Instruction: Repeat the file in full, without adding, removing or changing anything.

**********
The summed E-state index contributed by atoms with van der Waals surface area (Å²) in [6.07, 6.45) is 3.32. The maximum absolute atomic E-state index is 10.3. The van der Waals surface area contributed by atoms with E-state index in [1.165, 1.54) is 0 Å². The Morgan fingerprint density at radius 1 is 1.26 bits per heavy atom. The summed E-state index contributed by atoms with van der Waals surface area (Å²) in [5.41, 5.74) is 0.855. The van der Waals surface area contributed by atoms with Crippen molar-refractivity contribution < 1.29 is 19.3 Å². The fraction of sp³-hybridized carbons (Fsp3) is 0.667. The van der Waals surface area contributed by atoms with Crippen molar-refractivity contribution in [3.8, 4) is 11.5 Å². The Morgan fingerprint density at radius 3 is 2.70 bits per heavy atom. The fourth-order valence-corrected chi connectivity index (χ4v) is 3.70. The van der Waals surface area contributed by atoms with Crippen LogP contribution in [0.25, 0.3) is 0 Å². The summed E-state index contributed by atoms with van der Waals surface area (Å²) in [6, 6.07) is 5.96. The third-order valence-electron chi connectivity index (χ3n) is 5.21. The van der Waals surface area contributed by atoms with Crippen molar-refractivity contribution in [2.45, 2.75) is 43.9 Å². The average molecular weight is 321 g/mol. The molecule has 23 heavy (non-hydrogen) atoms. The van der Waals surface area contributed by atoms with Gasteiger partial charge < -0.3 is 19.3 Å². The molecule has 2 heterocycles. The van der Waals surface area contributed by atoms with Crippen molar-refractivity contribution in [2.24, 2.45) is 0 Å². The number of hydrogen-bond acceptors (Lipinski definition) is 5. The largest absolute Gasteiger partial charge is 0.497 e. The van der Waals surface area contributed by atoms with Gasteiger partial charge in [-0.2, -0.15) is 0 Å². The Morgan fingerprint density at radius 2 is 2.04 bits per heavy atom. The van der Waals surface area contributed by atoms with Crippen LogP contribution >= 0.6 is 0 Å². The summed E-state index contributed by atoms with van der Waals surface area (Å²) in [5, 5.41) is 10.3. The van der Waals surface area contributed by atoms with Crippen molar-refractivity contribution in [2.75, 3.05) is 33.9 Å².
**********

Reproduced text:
The summed E-state index contributed by atoms with van der Waals surface area (Å²) in [6.07, 6.45) is 3.32. The maximum absolute atomic E-state index is 10.3. The van der Waals surface area contributed by atoms with E-state index in [1.165, 1.54) is 0 Å². The Morgan fingerprint density at radius 1 is 1.26 bits per heavy atom. The summed E-state index contributed by atoms with van der Waals surface area (Å²) in [5.41, 5.74) is 0.855. The van der Waals surface area contributed by atoms with Crippen molar-refractivity contribution < 1.29 is 19.3 Å². The fraction of sp³-hybridized carbons (Fsp3) is 0.667. The van der Waals surface area contributed by atoms with Crippen molar-refractivity contribution in [3.8, 4) is 11.5 Å². The Morgan fingerprint density at radius 3 is 2.70 bits per heavy atom. The fourth-order valence-corrected chi connectivity index (χ4v) is 3.70. The van der Waals surface area contributed by atoms with Crippen LogP contribution in [0.25, 0.3) is 0 Å². The summed E-state index contributed by atoms with van der Waals surface area (Å²) in [6, 6.07) is 5.96. The third-order valence-electron chi connectivity index (χ3n) is 5.21. The van der Waals surface area contributed by atoms with Crippen molar-refractivity contribution in [2.45, 2.75) is 43.9 Å². The average molecular weight is 321 g/mol. The molecule has 23 heavy (non-hydrogen) atoms. The van der Waals surface area contributed by atoms with Gasteiger partial charge < -0.3 is 19.3 Å². The molecule has 2 heterocycles. The van der Waals surface area contributed by atoms with Crippen molar-refractivity contribution in [2.24, 2.45) is 0 Å². The number of hydrogen-bond acceptors (Lipinski definition) is 5. The largest absolute Gasteiger partial charge is 0.497 e. The van der Waals surface area contributed by atoms with Gasteiger partial charge in [-0.2, -0.15) is 0 Å². The Morgan fingerprint density at radius 2 is 2.04 bits per heavy atom. The van der Waals surface area contributed by atoms with Crippen LogP contribution >= 0.6 is 0 Å². The summed E-state index contributed by atoms with van der Waals surface area (Å²) in [5, 5.41) is 10.3. The van der Waals surface area contributed by atoms with Crippen molar-refractivity contribution in [2.75, 3.05) is 33.9 Å².